Let me share with you a short story, my friend. 1940skii waxaa jiri jiray nin la dhihi jiray Olol Diinle (Allaha u naxaristo) oo ahaa Reer Qalalaafe (oo u dhexaysa degaanada Godey iyo Mustaxiil ee Kilinka Shanaad). Siday sheekadu ii soo gaartay, waxaa uu ahaa ninkii ugu horeeye oo isticmaalkii Talyaaniga u dhiibaan jagada "Korneyl" xilliyadii gumeysiga. Asagoo ka taliya degaanka Qalalaafe ayaa rag kale oo ay isku jifo yihiin u imaadeen oo waxay ku dheheen "Waxaan rabnaa inaan dhabargoyno [Defeated Lot] adna waad u gargaareysaa." Korneyl Olol Diinle ragii buu u jawaabay oo wuxuu ku yiri hadal taariikhi ah: [Defeated Lot] "libin waa laga helaa laakin lagama haayo."


So, my friend, you can refer to me as the Defeated Lot for all of eternity, but the question is: Guushaad heshay maxaad maanta ka haysaa? Sidaad adba aragtid, ragii laga guuleyste waa kuwaan oo maanta Soomaaliya wax ka ah oo waad u jeeda cidiinana siday dekedda Boosaaso uga ganacsadaan. Now ask yourself: How is it that the same people you supposedly defeated are charging your ilk tariff to import goods through the port of Boosaaso? Ask yourself how the same people you supposedly defeated are the #1 obstacle to your dream of gaining international recognition?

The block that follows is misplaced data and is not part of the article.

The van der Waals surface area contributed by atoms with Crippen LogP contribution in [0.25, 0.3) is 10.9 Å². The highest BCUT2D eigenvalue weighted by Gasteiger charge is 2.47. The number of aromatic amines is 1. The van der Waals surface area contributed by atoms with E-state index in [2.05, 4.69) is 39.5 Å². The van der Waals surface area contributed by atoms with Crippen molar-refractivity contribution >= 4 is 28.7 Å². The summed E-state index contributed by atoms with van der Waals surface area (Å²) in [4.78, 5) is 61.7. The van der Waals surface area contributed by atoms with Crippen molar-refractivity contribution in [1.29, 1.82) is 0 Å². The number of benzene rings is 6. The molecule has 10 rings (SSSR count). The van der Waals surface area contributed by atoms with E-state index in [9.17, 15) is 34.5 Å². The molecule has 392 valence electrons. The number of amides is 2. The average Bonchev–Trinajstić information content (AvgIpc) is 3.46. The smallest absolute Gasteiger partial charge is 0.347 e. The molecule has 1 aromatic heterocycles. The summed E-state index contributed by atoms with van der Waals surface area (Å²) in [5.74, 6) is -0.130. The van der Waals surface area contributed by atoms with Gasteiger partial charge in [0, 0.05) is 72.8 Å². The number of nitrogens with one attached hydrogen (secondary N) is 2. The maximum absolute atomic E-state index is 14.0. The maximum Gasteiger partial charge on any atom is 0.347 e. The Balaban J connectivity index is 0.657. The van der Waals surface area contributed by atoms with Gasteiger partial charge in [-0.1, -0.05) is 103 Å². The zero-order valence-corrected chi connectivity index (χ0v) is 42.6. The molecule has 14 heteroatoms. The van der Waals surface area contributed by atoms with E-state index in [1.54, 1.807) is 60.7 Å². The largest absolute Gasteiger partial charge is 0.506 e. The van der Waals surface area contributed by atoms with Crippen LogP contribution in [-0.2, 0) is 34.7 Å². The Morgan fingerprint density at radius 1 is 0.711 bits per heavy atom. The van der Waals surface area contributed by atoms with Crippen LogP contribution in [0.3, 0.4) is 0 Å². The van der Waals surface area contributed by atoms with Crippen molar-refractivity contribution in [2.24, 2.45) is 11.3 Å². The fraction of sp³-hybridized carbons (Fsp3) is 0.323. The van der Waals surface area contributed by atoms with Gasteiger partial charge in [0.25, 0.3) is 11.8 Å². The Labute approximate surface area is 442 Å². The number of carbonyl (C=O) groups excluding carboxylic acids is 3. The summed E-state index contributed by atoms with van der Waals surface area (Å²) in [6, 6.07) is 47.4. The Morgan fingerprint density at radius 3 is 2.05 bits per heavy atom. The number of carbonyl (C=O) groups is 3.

Indeed, the wise words of Col. Olol Diinle (Allaha u naxariisto) have reverbrated through history as the words of truth. Just ask a Burco businessman! :D

Share this post

Link to post
Share on other sites

Join the conversation

You can post now and register later. If you have an account, sign in now to post with your account.

Reply to this topic...

×   Pasted as rich text.   Restore formatting

  Only 75 emoji are allowed.

×   Your link has been automatically embedded.   Display as a link instead

×   Your previous content has been restored.   Clear editor

×   You cannot paste images directly. Upload or insert images from URL.

Sign in to follow this